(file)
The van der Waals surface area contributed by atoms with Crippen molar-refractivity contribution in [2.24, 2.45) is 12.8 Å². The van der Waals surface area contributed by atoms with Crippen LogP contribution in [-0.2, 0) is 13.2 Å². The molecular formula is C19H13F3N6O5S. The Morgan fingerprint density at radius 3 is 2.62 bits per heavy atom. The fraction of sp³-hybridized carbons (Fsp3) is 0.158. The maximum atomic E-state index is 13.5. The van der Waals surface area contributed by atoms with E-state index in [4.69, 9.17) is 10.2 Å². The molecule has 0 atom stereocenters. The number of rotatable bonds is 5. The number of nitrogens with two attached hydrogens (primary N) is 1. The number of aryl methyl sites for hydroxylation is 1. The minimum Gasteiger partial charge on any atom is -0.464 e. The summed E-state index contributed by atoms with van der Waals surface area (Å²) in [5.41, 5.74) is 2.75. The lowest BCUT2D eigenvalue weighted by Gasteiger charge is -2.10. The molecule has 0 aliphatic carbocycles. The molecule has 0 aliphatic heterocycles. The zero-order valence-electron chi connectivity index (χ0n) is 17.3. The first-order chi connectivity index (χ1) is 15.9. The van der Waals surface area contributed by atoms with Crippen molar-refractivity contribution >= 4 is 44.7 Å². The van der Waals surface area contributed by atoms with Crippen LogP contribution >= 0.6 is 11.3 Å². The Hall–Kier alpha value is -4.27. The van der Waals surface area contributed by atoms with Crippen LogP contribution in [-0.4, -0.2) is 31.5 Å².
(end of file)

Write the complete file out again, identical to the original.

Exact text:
The van der Waals surface area contributed by atoms with Crippen molar-refractivity contribution in [2.24, 2.45) is 12.8 Å². The van der Waals surface area contributed by atoms with Crippen LogP contribution in [-0.2, 0) is 13.2 Å². The molecular formula is C19H13F3N6O5S. The Morgan fingerprint density at radius 3 is 2.62 bits per heavy atom. The fraction of sp³-hybridized carbons (Fsp3) is 0.158. The maximum atomic E-state index is 13.5. The van der Waals surface area contributed by atoms with E-state index in [4.69, 9.17) is 10.2 Å². The molecule has 0 atom stereocenters. The number of rotatable bonds is 5. The number of nitrogens with two attached hydrogens (primary N) is 1. The number of aryl methyl sites for hydroxylation is 1. The minimum Gasteiger partial charge on any atom is -0.464 e. The summed E-state index contributed by atoms with van der Waals surface area (Å²) in [5.41, 5.74) is 2.75. The lowest BCUT2D eigenvalue weighted by Gasteiger charge is -2.10. The molecule has 0 aliphatic carbocycles. The molecule has 0 aliphatic heterocycles. The zero-order valence-electron chi connectivity index (χ0n) is 17.3. The first-order chi connectivity index (χ1) is 15.9. The van der Waals surface area contributed by atoms with Crippen molar-refractivity contribution >= 4 is 44.7 Å². The van der Waals surface area contributed by atoms with Crippen LogP contribution >= 0.6 is 11.3 Å². The Hall–Kier alpha value is -4.27. The van der Waals surface area contributed by atoms with Crippen LogP contribution in [-0.4, -0.2) is 31.5 Å².